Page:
secured to the rafters, you may need to lift the edge of the
If the bolts holding cast iron
guttering together are rusted
in place, saw them off with a
Take the opportunity to
refurbish the existing fascia
board, filling all screw holes,
stripping off flaking paint and
re-painting or re-staining as required.
4 - Fitting the outlet and brackets
Start by fitting the outlet
(running outlet in the middle
of a gutter run, stopend
outlet at the end of a run)
directly over the drain
position - use a plumbline to
check this (3).
Using 25mm x 5mm (1in x
No. 10) screws, fix the outlet
to the fascia, allowing for the
fact that the far end of the
gutter must be higher than
the outlet by 10mm for every
6m of gutter (a fall of 1:600).
Now fit the end fascia bracket furthest away from the outlet,
allowing for the required 1:600 fall. Check that the fascia
board itself is level (it should be) and then use this as a
reference line to position the bracket. Repeat with the other
end fascia bracket if the outlet is in the middle of the gutter.
Tie a string line tightly from
the end fascia bracket(s) to
the outlet and use this as a
guide for installing the
remaining fascia brackets,
which should be placed no
more than 1m apart, working
outwards from the outlet.
Screw each bracket to the
fascia with two or three
5 - Installing the gutter
Once all the brackets are in place, you can install the main
Push the first gutter length
into the outlet and then clip it
into its fascia brackets. This
is done most easily by tilting
the gutter to fit under the
back clip and then
straightening it under the
front clip. To allow for
expansion in hot weather,
care should be taken to
ensure the gutter end is in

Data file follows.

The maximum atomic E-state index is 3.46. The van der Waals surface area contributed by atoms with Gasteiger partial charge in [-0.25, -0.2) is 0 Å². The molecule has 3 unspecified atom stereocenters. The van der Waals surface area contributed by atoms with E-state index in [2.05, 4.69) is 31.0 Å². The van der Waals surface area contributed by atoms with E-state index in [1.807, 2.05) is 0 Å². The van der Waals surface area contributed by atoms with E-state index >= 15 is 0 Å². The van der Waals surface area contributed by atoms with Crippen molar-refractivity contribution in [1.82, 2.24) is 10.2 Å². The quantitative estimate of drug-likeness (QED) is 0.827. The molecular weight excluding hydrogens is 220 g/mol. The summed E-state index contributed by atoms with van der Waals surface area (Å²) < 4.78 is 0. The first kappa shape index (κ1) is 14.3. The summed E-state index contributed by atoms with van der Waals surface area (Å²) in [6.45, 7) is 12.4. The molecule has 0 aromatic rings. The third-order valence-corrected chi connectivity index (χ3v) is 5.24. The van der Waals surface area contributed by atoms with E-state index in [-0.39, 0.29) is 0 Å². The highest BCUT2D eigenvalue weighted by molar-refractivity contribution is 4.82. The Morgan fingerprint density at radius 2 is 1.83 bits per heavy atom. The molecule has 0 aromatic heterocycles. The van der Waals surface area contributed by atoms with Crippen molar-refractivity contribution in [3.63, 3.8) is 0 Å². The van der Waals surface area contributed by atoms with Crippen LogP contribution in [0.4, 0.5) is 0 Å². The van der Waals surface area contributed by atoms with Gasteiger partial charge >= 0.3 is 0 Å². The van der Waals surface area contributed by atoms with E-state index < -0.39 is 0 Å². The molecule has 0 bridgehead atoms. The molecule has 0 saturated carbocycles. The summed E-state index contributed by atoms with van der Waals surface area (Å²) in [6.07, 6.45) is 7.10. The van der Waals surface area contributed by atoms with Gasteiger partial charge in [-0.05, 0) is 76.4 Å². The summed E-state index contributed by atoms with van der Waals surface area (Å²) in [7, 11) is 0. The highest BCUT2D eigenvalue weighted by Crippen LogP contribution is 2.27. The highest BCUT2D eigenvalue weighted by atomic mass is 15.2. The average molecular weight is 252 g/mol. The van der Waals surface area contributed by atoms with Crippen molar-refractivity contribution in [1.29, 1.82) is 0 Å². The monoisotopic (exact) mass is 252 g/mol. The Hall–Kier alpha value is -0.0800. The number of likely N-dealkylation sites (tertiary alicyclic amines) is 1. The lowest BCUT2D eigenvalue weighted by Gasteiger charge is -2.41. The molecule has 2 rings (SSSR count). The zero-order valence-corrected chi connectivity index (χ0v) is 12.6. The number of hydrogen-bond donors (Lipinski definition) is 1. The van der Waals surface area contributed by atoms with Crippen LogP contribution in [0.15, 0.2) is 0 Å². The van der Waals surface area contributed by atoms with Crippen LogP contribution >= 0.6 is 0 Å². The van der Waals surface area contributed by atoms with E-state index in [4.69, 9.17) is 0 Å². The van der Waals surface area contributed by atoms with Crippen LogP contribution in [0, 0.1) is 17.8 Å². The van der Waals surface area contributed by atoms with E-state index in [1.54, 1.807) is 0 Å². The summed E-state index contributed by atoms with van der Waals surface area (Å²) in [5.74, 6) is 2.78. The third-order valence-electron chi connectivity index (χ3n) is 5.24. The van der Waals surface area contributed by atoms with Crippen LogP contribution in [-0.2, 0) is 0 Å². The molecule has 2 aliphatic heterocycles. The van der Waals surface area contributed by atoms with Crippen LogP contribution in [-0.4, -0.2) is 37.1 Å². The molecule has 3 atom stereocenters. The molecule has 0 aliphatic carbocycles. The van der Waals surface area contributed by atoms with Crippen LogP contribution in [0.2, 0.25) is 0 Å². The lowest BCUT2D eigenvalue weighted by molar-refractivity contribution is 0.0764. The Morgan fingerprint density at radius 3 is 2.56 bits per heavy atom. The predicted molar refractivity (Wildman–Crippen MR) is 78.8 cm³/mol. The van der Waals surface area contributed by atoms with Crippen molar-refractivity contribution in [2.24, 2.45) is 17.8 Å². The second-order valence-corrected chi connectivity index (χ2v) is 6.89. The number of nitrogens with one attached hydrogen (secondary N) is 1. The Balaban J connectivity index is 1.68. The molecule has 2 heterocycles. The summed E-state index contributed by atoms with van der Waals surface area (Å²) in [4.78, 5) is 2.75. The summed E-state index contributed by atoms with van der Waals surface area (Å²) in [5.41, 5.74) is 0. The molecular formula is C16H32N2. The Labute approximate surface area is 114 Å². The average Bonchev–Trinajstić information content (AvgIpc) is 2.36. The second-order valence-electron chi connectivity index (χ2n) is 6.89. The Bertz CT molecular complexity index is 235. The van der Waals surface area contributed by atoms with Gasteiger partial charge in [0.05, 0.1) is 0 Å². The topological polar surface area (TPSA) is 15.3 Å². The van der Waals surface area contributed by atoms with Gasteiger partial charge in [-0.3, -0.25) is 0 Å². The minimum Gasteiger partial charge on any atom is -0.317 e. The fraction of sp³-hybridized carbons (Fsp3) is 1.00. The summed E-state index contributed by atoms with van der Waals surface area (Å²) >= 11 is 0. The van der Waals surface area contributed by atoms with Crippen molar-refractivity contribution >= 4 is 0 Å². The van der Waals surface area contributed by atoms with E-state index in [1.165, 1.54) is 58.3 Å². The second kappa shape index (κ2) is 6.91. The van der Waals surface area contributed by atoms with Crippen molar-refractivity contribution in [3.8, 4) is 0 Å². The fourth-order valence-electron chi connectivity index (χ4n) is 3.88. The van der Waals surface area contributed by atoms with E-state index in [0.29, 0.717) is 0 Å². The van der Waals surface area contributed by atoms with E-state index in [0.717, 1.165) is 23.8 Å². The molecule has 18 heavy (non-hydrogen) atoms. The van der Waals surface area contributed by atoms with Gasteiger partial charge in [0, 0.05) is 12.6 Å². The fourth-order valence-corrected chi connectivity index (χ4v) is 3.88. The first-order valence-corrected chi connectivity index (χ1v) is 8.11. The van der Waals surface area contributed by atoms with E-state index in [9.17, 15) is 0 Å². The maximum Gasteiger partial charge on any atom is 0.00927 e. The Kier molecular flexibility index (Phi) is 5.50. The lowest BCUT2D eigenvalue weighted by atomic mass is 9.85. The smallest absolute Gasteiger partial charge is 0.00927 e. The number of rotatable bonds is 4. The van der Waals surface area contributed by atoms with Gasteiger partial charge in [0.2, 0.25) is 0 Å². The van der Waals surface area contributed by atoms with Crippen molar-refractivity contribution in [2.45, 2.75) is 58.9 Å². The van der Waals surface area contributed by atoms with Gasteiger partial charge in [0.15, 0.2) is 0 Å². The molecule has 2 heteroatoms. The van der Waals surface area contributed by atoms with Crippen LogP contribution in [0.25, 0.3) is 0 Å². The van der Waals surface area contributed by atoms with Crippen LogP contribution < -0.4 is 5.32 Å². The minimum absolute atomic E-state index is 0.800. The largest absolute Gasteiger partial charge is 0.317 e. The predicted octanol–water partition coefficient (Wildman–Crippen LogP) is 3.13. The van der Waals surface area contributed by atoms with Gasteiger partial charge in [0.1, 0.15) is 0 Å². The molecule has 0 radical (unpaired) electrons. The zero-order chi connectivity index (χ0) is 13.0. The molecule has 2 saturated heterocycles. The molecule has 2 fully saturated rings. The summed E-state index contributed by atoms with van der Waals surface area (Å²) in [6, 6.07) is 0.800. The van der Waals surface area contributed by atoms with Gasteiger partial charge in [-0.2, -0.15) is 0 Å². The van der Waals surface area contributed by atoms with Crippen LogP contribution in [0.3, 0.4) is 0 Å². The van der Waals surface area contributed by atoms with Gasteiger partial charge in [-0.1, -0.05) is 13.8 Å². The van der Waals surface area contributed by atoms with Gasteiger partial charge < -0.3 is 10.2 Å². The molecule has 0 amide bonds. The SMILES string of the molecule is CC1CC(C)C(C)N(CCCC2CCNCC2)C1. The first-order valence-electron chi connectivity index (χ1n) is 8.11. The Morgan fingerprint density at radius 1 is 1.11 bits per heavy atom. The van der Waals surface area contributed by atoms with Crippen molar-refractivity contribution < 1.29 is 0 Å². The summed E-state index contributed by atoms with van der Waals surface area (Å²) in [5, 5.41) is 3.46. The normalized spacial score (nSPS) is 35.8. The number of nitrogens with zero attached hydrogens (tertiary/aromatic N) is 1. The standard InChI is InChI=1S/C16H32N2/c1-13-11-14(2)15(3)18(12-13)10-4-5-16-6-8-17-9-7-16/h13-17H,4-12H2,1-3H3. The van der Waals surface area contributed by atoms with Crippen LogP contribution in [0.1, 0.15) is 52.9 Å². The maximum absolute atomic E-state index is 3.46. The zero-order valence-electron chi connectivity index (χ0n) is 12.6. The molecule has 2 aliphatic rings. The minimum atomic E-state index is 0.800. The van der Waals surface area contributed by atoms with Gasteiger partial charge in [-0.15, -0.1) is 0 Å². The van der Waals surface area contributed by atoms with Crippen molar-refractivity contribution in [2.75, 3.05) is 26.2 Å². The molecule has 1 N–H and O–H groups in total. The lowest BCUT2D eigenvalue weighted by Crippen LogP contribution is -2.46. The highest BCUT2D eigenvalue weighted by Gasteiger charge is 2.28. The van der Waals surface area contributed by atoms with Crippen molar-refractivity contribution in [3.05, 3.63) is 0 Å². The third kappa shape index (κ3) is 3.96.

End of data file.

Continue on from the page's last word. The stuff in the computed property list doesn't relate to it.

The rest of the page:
line with the insertion depth
All fittings provide for expansion and contraction of the
gutter. When installing the gutter, make sure it does not go
past the insertion depth mark in the fitting.
Use a union clip to join the first and second lengths. The
joint is made by clipping the two ends into the union clip,
which is also secured to the fascia with a single screw (5).
At a corner, hold a 90º angle
(or 45º angle for a bay) in
place to mark where the
gutter is to be cut before you
fit the angle (6).
Cut the last length of gutter
to the correct size. At the end
of the gutter run, fit an
external stopend, clipped in
place in the same way as
outlets, angles and unions. If
the new guttering has to join
up with an existing gutter, fit
the appropriate ogee or half-
6 - Fitting the downpipe
The distance between the
gutter and the wall is bridged
by an offset. This consists of
two 67.5º offset bends and
an appropriate offcut of
downpipe cut to size (7),
(with 65mm square
downpipe, a ready-made
50mm offset is available).
The offset bends can be
push-fit or solvent-weld; if
push-fit, ensure a pipe clip is
fitted under the socket on the
pipe immediately below the
offset. When using solvent
cement, follow the safety instructions on the tube.